The Cubs filled several holes in their system last year with trades at the deadline. They can fill several more holes this year with trades at the deadline. And the guys they trade are guys that would be gone from the system by the time the team is ready to compete on a regular basis.

    As they get closer to the point where their system is adequate, that is the time that they should, and will, move into the free agent or trade market to bring in the guys that can put them over the top. And this winter is the time where we will start to see them doing this that.

  • I have little expectation that the 2014 Cubs will be any better than we are seeing so far in 2013.

    Unless Castro, Rizzo, Soriano, Castillo and whoever mans 2B pick up the pace with the lumber, we will continue to have trouble scoring runs.

    I do not see anyone in the system that is close enough to make an impact at the ML level beginning next year.

    I have written off this team from being competitive until 2015 at the earliest.

    At this point, I have learned to temper my expectations as it helps me sleep at night and keeps the demons at bay......

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    In reply to JK1969:

    And as much as it angers people to say it, it was kind of fun last year to root for the Cubs to lose and get a high draft pick. Following the trade deadline, the offseason and the draft as intensely as John has been doing has given me an even greater appreciation for the sport and the Theo/Jed front office. Sure winning is the ultimately the most fun, but rooting for losses so I can engulf myself in many other things is also exciting.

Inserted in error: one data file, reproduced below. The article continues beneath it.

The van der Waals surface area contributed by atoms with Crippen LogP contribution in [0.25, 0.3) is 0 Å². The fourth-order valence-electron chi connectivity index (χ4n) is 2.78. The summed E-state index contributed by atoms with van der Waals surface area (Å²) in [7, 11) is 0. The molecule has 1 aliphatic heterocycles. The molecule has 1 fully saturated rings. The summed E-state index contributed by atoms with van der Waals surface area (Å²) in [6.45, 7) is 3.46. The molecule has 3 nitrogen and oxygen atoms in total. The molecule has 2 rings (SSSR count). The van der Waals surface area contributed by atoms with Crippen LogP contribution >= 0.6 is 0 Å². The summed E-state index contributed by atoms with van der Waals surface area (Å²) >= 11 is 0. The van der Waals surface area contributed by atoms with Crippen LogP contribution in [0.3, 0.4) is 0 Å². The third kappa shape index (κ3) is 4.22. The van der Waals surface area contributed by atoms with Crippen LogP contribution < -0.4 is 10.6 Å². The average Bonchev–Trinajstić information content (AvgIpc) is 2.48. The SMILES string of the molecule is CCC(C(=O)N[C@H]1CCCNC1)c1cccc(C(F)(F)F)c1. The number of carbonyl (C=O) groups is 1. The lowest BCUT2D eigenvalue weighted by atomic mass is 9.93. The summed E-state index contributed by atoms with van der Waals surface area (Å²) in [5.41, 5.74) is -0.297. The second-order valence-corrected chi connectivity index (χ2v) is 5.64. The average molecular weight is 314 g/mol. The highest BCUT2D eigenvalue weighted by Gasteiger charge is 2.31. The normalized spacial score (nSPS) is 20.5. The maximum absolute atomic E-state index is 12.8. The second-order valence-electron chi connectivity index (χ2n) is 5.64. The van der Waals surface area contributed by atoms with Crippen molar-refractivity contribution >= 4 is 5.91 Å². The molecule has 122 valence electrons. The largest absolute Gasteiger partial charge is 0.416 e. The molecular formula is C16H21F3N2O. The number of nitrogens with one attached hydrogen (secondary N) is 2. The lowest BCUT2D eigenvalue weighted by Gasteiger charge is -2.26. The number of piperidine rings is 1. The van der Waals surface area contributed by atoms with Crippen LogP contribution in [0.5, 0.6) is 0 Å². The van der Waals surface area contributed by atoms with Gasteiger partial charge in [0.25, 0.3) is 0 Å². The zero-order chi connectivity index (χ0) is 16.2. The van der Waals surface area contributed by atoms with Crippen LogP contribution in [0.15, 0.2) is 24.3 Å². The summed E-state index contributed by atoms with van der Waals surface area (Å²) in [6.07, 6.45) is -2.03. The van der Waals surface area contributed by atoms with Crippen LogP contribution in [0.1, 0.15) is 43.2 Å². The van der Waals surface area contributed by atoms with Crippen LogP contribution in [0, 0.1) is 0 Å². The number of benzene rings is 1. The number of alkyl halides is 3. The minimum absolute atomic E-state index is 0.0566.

• In reply to Demarrer:

    I, for one, will never root for the Cubs to lose.

  • I, for one, will never root for the Cubs to be solidly mediocre during a rebuild.

  • In reply to Quedub:

    Thank you.

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    In reply to Quedub:

    Seconded!

    I'm happy to admit I rooted last year for losses, I'm rooting this year, and I probably won't mind next year.

    I'm rooting for the rebuild right now.

  • In reply to JK1969:

    I agree.

    The 2014 Free Agent class is weak and the Top FAs will be "overpaid". So it will be difficult in improving the club this way.

    Farm System is still a year or so away (2015 in my opinion for the top guys to start contributing).

    Trades - it will be tough to improve this way because you have to give up something of value to get something of value.

    Next year will be alot like this year .....but we will be a year closer to the impact prospects.

    Looks like 2 more High draft picks (2014 & 2015) coming the Cubs way !!

  • Really enjoyed this interview. We enjoy getting different perspectives here. Jon's tone is generally a little different than what we usually have, but I think it's a nice change of pace and good to look at some of these things from a different angle.

  • In reply to John Arguello:

    I couldn't agree more. I enjoyed seeing the Cubs from his perspective whether I agreed with him or not.